7. The argument that the authority could not have condoned the delay in excess of three years which is the period prescribed by Article 102 of Schedule I to the Indian Limitation Act, 1908, does not appear to us sustainable. The second proviso to Section 20(2) places no limitation on the power of the Authority to condone the delay in making claim. So, it is not right for us to import into that proviso words which it does not contain or appeal to the provisions of Art. 102 of Schedule I to the Indian Limitation Act, 1908 which does not more than to prescribe period of limitation for a suit.
8. It is true that the period of limitation within which a claim could be made for the recovery of wages under the Minimum Wages Act is shorter than the period of limitation prescribed for a suit. Bit that does not mean that the period which could be condoned in the exercise of the plenary power conferred by the second proviso to Section 29(2) of the Act would be restricted on the basis of the period of limitation for a suit prescribed by the Limitation Act. While Article 102 of the Limitation Act which Mr. Narasimhamurthy made an appeal prescribes only a period of limitation, we are concerned with the question as to what is the period which could be condoned when there is a delay in the presentation of a claim under the Minimum Wages Act. The one has therefore nothing to do with the other.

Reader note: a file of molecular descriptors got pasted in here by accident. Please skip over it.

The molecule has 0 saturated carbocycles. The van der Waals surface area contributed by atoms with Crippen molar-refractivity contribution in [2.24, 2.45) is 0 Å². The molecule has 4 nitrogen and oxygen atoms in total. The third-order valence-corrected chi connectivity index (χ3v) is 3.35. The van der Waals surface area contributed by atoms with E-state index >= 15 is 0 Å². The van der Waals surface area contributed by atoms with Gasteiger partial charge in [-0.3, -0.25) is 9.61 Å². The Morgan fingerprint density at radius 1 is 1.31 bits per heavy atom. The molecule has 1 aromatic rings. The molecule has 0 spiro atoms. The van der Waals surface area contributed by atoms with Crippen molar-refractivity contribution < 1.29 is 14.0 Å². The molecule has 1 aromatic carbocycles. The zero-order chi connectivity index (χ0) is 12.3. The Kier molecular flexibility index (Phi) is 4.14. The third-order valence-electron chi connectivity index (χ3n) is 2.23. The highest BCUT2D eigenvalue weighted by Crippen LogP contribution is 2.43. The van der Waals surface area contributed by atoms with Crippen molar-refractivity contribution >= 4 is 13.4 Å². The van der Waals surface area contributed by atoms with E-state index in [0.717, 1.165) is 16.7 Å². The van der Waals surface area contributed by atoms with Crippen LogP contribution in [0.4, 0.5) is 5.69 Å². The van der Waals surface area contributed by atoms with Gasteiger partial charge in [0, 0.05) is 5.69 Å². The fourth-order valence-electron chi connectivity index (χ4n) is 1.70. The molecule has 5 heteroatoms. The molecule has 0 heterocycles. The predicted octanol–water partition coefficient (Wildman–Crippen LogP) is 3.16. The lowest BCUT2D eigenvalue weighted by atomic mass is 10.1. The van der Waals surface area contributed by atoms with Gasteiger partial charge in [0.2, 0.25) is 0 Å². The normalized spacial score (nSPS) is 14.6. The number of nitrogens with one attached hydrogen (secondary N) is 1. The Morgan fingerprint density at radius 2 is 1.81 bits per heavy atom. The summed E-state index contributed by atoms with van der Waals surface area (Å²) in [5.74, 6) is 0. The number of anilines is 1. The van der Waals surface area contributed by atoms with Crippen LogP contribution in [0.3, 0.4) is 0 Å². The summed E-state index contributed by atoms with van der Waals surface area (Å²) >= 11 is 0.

9. Although there is an observation in the decision of the High Court of Madras in Sri Gandhiban Bus Service v. The Labour Court, : (1964)ILLJ709Mad which does lend some support to the argument of Mr. Narasimhamurthy, it seems to us, if we may so with great respect that we should dissent from the elucidation made in that case. The enunciation that the delay which could be condoned under the Minimum Wages Act could not exceed the period of limitation prescribed by the Limitation Act, depended almost entirely upon the decision of the Privy Council in Hansraj Gupta v. Official Liquidators of Dehradun Etc. Company, ILR 54 All 1067 = (AIR 1933 PC 63) in which the question was whether an order could be made under Section 186(1) of the Indian Companies Act, 1930 directing a contributory to pay a debt a suit for the recovery of which had become time barred. The Privy Council explained that since Section 186(1) of the Indian Companies Act created a special procedure for recovering monies which is due from a contributory and did not create a new foundation on which a claim for payment could be based, that section could not be allowed to so operate as to deprive a defence based upon the provisions of the Limitations Act. But unlike Section 186(1) of the Companies Act to which the Privy Council referred, the proviso to Section 20(2) of the Minimum Wages Act does not authorise the condonation of delay in the presentation of a claim and the ambit of the power for such condonation was not discussed by the Privy Council for the obvious reason that that question did not arise.
10. In our opinion, the power created by the Minimum Wages Act for the condonation of delay is not controlled by the period of limitation prescribed by the Limitation Act for a suit, and the authority functioning under the Minimum Wages Act has in its discretion plenary power to condone the delay in the presentation of a claim.
11. We therefore dismiss this Civil petition with costs. Advocates fee Rs.100/-
12. Petition dismissed.